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Aortic Aneurysm


An aneurysm is a bulge in a portion of an artery. It is due to weakness in the wall of the blood vessel and the wall of the artery is overstretched. Large aneurysms can burst and cause serious internal bleeding that lead to death, that is why prevention is a major issue.


1. Aorta : The aorta is the body’s main artery that supplies blood from the heart to the rest of the body. Aneurysms can form in any portion of the aorta, but they are most common in the abdomen.
a. Aneurysm of the abdominal aorta (Abdominal Aortic Aneurysm – AAA) : It is located in the part of the aorta that supplies blood to the abdomen, pelvis and lower limbs.
b. Aneurysm of the thoracic aorta : It is located in the upper body
2. Iliac artery
3. Popliteal artery : located in the leg, behind the knee
4. Cerebral artery : located in the brain
5. Mesenteric artery : located in the abdomen (intestine)
6. Spleenic artery : in the abdomen (spleen)



AAA is a multifactorial disease. The exact mechanisms are not well defined yet but there are well-known risk factors for developing AAA :

a. Age (> 60 yo)
b. Genetic factors
c. Male gender
d. High blood pressure
e. Smoking
f. High cholesterol
g. Obesity
h. Emphysema

In fact, AAA is most often seen in males over 60 years who have one or more risk factors.
In rare cases AAA can be due to inflammation of the aorta :

a. Idiopathic (unknown cause) inflammatory AAA : Imaging techniques (ultrasounds, CT-scan or MRI) show a thickened aortic wall and retroperitonal fibrosis (fibrosis around the aorta). It is an immunitary disease with abdominal pain, weight loss and sometimes urinary symptoms and lower limb edema. Corticoids are recommended and sometimes surgery when the inflammatory process is under control.
b. Extensive inflammation of the arteries (arteritis) : Giant cell arteritis, Takayasu disease, Behçet disease…
c. Infection : Infectious aortitis is rare. It can be due to local infection or to infection of a heart valve (endocarditis). Other causes are syphilis, tuberculosis. Specific antibiotic treatment is mandatory.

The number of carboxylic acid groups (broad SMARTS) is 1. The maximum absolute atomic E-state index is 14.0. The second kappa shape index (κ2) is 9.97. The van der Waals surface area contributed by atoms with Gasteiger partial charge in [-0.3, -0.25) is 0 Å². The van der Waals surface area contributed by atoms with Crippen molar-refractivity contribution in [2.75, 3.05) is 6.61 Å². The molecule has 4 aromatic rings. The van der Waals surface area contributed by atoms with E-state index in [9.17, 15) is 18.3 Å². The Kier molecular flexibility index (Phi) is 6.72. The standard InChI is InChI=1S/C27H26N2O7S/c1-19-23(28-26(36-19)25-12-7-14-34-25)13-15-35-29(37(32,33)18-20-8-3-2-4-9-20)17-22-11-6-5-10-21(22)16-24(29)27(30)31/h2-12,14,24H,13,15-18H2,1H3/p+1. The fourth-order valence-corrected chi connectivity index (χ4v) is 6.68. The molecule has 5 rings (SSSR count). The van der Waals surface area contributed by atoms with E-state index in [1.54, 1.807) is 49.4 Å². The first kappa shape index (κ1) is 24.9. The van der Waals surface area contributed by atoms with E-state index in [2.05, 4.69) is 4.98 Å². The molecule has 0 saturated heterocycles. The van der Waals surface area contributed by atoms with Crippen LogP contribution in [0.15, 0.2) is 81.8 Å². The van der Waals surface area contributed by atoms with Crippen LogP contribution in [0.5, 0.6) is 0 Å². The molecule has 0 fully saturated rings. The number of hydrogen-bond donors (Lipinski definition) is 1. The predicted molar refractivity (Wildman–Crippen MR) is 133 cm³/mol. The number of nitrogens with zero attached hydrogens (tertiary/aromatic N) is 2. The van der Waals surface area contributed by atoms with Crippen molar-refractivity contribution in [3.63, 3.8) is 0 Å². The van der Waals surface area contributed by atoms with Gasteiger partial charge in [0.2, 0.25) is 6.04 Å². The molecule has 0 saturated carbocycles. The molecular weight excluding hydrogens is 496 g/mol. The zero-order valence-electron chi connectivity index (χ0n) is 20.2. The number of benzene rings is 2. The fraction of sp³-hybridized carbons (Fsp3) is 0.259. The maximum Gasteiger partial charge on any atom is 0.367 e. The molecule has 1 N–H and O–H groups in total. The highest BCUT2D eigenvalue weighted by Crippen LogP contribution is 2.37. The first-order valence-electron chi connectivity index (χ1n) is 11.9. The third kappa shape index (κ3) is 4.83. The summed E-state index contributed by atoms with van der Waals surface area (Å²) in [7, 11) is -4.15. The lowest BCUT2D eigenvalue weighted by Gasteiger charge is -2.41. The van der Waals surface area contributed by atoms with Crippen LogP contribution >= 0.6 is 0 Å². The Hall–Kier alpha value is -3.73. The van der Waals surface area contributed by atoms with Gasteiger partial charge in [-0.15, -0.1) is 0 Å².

Genetic diseases of the connective tissue, such as Ehlers-Danlos or Marfan disease, can also cause AAA.


Usually AAAs develop slowly over many years without symptoms. Large AAAs are more prone to rupture. The symptoms of rupture include :

a. Pain in the abdomen or back (severe, sudden, persistent, or constant pain). The pain may spread to the groin, buttocks, or legs
b. Clammy skin
c. Lightheadedness
d. Shock with very low blood pressure and rapid heart rate.

The risk of death after a rupture is high. Suspicion of AAA rupture is an emergency!
Slow blood flow in the bulging portion of the artery causes clots to form. Blood clots can break off and migrate to the brain (thoracic aortic aneurysm), to the legs (AAA) or the feet (AAA, popliteal aneurysm) and stop blood flow distally (emboli).


a. Physical exam : Your doctor may find a pulsating mass in your abdomen
b. Ultrasound of the abdomen
c. CT scan of the abdomen
d. MRI
e. Angiogram


a. Prevention of rupture : The goal is to perform surgery before complications when the risk of having surgery is smaller than the risk of rupture without surgery. If your AAA is small and if you don’t have symptoms, the risk of rupture is slow and your doctor will prescribe medical treatment and recommend routine ultrasound tests to see if the AAA is getting bigger. Because large AAAs grow more quickly than small ones, the frequency of  check-ups depends on the size of the AAA.